Tuesday, June 16, 2009

Joseph Campbell

I've been on what I would affectionately call a "Joseph Campbell" kick much of the past year, feeling pulled to read and reflect on his writings and on the content of his interviews with others (most famously those with Bill Moyers conducted in 1988.) Currently, I'm reading "A Fire in the Mind: the life of Joseph Campbell" and am learning about his transformative time in Paris during the years 1927-28.

It feels like a hint of synchronicity because I just returned from Paris and felt pulled to many of the same places once frequented by Campbell, like Paris's famous English bookstore, Shakespeare and Company. I first discovered the store in 1996 and now make it a point to revisit it whenever I'm in Paris. In 1927, Campbell had the good fortune to meet its first proprietor, Miss Sylvia Beach, who ran the little store, hosted literary salons there, and even managed to get James Joyce's Ulysses published in Paris -- no small feat given that in 1922 the book was banned and even burned in both America and Great Britain.

Shakespeare and Company bookstore, Paris, June 2009.

Campbell later wrote that reading Joyce helped him "to translate knowledge and information into experience: that seems to me the function of literature and art. And it was with that I made the step not to becoming an artist but to try to find what the experience would be in the material I was dealing with (A Fire in the Mind, p. 84).

Also while in Paris, he encountered Angela Gregory, a young American sculptor who was studying under the master sculptor Antoine Bourdelle, and later introduced him to her teacher. Bourdelle, a former student of Rodin, took a liking to Campbell and invited him into his inner circle, even permitting him to watch him at work.

Bourdelle taught Campbell that one's totality was the fuel on which the spirit fire of the creative process fed (A Fire in the Mind, p. 91). The master sculptor also offered this quote which perfectly articulates all that I feel right now:

"Let us be ashamed of our superficial life, it is full of lies. There are only two possibilities: the one is that we are not able to see truth, the other that, when we have once seen it glimmering before us, the path that is leading to it, we are devoured by the eternal thirst to follow it to the end. He who is filled with this love for truth goes out into life like a hero without weapons, but under the spread-out wings of an archangel."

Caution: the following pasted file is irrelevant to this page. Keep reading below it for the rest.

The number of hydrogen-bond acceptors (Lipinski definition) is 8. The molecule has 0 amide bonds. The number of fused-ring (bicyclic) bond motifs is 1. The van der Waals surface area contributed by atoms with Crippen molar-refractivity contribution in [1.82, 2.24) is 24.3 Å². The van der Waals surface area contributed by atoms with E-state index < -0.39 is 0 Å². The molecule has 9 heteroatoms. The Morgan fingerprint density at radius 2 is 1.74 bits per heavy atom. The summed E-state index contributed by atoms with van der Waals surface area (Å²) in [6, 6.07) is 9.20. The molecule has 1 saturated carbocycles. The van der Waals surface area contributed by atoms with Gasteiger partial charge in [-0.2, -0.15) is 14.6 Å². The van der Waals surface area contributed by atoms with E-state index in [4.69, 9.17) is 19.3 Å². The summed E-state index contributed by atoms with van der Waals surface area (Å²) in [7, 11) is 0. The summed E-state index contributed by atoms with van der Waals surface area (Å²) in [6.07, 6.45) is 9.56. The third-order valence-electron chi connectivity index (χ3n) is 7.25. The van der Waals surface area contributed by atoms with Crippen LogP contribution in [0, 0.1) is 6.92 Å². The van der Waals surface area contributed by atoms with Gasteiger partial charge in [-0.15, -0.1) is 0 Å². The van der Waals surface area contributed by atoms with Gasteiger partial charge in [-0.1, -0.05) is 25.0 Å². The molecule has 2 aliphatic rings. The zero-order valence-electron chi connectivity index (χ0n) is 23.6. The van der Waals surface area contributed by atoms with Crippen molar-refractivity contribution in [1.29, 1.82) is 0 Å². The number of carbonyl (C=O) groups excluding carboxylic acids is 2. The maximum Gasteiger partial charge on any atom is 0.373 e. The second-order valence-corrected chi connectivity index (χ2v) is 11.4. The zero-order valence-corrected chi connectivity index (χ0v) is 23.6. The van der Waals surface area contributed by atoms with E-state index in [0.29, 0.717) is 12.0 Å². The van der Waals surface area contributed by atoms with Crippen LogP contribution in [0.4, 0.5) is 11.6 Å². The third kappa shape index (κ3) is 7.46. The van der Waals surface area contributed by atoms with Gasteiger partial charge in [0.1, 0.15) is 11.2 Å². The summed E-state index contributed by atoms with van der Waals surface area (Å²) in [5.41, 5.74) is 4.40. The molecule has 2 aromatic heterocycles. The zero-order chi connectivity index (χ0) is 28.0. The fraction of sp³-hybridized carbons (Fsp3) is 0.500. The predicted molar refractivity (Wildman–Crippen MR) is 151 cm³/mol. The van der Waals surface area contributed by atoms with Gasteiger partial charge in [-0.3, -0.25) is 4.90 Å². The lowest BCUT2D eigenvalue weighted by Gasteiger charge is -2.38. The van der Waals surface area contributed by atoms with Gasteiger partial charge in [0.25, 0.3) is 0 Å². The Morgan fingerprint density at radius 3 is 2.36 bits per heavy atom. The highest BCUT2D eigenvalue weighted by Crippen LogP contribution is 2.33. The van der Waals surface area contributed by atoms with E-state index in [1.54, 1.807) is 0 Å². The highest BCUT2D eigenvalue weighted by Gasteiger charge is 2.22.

I find myself dutifully following a type of rabbit hole that first presented itself to me in my dreams last summer. The course has been interesting but there's a theme and it's connected; Campbell is just one guide along the way. What I've also noticed as of late is that my inner voice has much more to say than my outer voice, and I'm craving deep and meaningful conversations with others on matters of spirituality, comparative religion, Jungian psychology, and comparative mythology. This is the type of work with which I want to spend my days and what I hope to transition into sometime soon.


Mike Yoder said...

Very cool. I finished reading 'Man and his Symbols' a while ago and I'm now into 'Psychology and Alchemy'. I'm also partway into 'Myths to Live By' by Campbell.

Kelly McGannon said...

Hello, Mike! Thanks for stopping by and letting me know what you're reading. I also read 'Man and his Symbols'. Currently, I'm working through 'The Upanishads', Thomas Merton's 'Asian Journals' and have Jung's 'Mysterium Coniunctionis' waiting for me.

Have you read Jung's autobiography 'Memories, Dreams, Reflections'?

Mike Yoder said...

I read parts of it but didnt commit myself to reading the whole thing through.

Kelly McGannon said...

I found his autobiography very validating. I think that's what I like about people like Campbell and Jung. They search and search and then share their findings and musings with others.